I was joined as panelists by Meegan Holland, editor of the Grand Rapids Press’ section of MLive.com, which is a collection of Booth newspaper websites based across Michigan, and Paul Schutt, whose company has founded a number of websites that cover development and growth issues, including our local Rapid Growth Media.

Moderator was Gil Klein from the Press Club.  It was appropriate we had the meeting at the Museum of the President who had one of the best relationships with the press in the modern era.

This, of course, happened in a week where the Ann Arbor News announced it’s becoming AnnArbor.com in July (with a small print presence), other Booth papers had major cutbacks and Gannett (my company) announced more furloughs.  So what are we doing to change?

  • Schutt said his websites adopted the funding model used by National Public Radio and focus on a specific niche – development and growth news.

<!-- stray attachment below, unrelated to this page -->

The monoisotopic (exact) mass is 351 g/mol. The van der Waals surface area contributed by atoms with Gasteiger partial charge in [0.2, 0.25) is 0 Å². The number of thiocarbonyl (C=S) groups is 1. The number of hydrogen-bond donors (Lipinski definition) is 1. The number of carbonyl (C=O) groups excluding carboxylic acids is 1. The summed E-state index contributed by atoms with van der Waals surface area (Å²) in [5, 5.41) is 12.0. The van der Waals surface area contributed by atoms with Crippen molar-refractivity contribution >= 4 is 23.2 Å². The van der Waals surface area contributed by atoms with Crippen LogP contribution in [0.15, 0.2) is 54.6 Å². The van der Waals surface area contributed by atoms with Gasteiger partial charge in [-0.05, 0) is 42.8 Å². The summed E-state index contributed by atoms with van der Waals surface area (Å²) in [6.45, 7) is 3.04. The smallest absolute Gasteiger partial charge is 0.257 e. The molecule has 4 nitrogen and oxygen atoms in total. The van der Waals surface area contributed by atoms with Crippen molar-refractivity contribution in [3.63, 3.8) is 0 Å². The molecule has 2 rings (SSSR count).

• While the Grand Rapids Press has committed to publishing 7 days a week, they are also committing more resources toward building their website, including a recent redesign and soon, better tools to track what’s working.
  • I discussed how my station, WZZM 13, has been creating new mobile, web platforms as well as actively going after new friends and customers using Twitter and Facebook.  This is all part of our effort to put content where people already are, on their terms, working to make them current and future customers.

The audience asked us a variety of questions about where we thought the business was going. We had people from 14 to 74 in the crowd. Some are worried what will happen to getting the community word out without a newspaper.  Paul Schutt brought up something I had not thought of before: when you read a newspaper, you often stumble on another story you knew nothing about.  While there are websites and tools designed to replicate that, the web is best at a focused, targeted search for exactly what you want.

We answered several crowd questions the same way: the web is creating new opportunities to present content and many more ways to find it, as opposed to the traditional few sources for news.  Part of the challenge we all face is understanding what’s where and making sure our customers know the opportunity to find what they’re looking for will continue to expand.